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Target and Amazon: Scarcity, Innovation and Execution

by Robert Hetu  |  April 20, 2015  |  1 Comment

Reading all the very interesting articles and comments about the Amazon Dash button and the Target Lilly Pulitzer collection certainly sparked my interest. The debate around the longevity of the Dash button is very interesting.  Target’s promotion of Lilly Pulitzer and the discussion around scarcity are also intriguing.

Will the DASH button revolutionize retailing? Once again we experience attention grabbing innovation from a company that has set the pace for the market for decades. This innovation in particular has highlighted the potential of the internet of things in a very practical way.  I don’t think this step on the path has staying power but certainly has moved “things” forward.  I don’t really see a future where a consumer will have dozens or a hundred buttons around the house. Of course the buttons are completely unnecessary as the customer can easily order online or on an app.  Its highly likely that Amazon planned this as a short term marketing push,  likely funded by the branded manufacturers.  It does reinforce the convenience aspect that is appealing to many customers.  But just how large is that segment?  Many in the media and analyst business may overestimate the size of the convenience market.  No surprise as we all are consumers, we assume that we understand the retail landscape.  The truth is that the vast majority of consumers are very price sensitive, and carefully manage living paycheck to paycheck.

Was the Target Lilly Pulitzer collection a success?  By all accounts the products were a huge hit.  Scarcity was well in play here as reports of the products selling out online and in store are all over social media.  There was of course a problem with capacity on the website but if the purpose was reinforcing Target’s fashion cachet it seemingly worked.  I think this brings an interesting question concerning customer loyalty and execution versus the scarcity model.  While the hunt was exciting many of these products turned up almost immediately on ebay.com.   So did Target’s loyal customers benefit from this opportunity or was it the opportunists that planed to resell the items?  Consumers know that a company as large as Target could have obtained larger quantities of these items.  Certainly over production would devalue the desired cachet of owning these items and ultimately Target will need to build the right balance.  Transference of its inventory to ebay.com is not really a customer friendly result.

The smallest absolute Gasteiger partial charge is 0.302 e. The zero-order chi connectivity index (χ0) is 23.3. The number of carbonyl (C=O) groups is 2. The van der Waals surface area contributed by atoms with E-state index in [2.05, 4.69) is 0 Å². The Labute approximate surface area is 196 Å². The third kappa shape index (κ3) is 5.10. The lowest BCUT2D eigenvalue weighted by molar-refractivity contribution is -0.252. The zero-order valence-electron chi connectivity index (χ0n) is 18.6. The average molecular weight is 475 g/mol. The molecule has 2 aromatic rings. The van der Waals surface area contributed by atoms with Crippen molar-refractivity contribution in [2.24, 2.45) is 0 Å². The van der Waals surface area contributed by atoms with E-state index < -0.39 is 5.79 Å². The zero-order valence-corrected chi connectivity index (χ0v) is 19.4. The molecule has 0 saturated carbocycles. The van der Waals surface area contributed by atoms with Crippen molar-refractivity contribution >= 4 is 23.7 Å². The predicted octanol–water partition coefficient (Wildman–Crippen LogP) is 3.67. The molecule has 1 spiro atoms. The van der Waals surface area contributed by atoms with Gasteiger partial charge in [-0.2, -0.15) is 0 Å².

The proof will come from longer term results.  Will Lilly Pulitzer lead to Target increasing sales of its regular assortment?  Will Amazon Dash increase loyalty and drive revenues?  It’s all in the execution.

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Category: retail-trends  

Tags: amazon  assortment  brands  consumers  customer-analytics  digital  ecommerce  merchandising  retail  satisfaction  social-media  target  

Robert Hetu
VP, Analyst Retail
7 years at Gartner
29 years IT Industry

Bob Hetu is a Research Director with the Gartner Retail Industry Services team. His responsibilities involve tracking the technology markets and trends impacting the broad-based retail merchandising and planning areas. Mr. Hetu is an expert in the areas of brand, vendor and assortment management, merchandise planning, allocation, and replenishment. Read Full Bio


Thoughts on Target and Amazon: Scarcity, Innovation and Execution


  1. […] Robert Hetu Reading all the very interesting articles and comments about the Amazon Dash button and the Target […]



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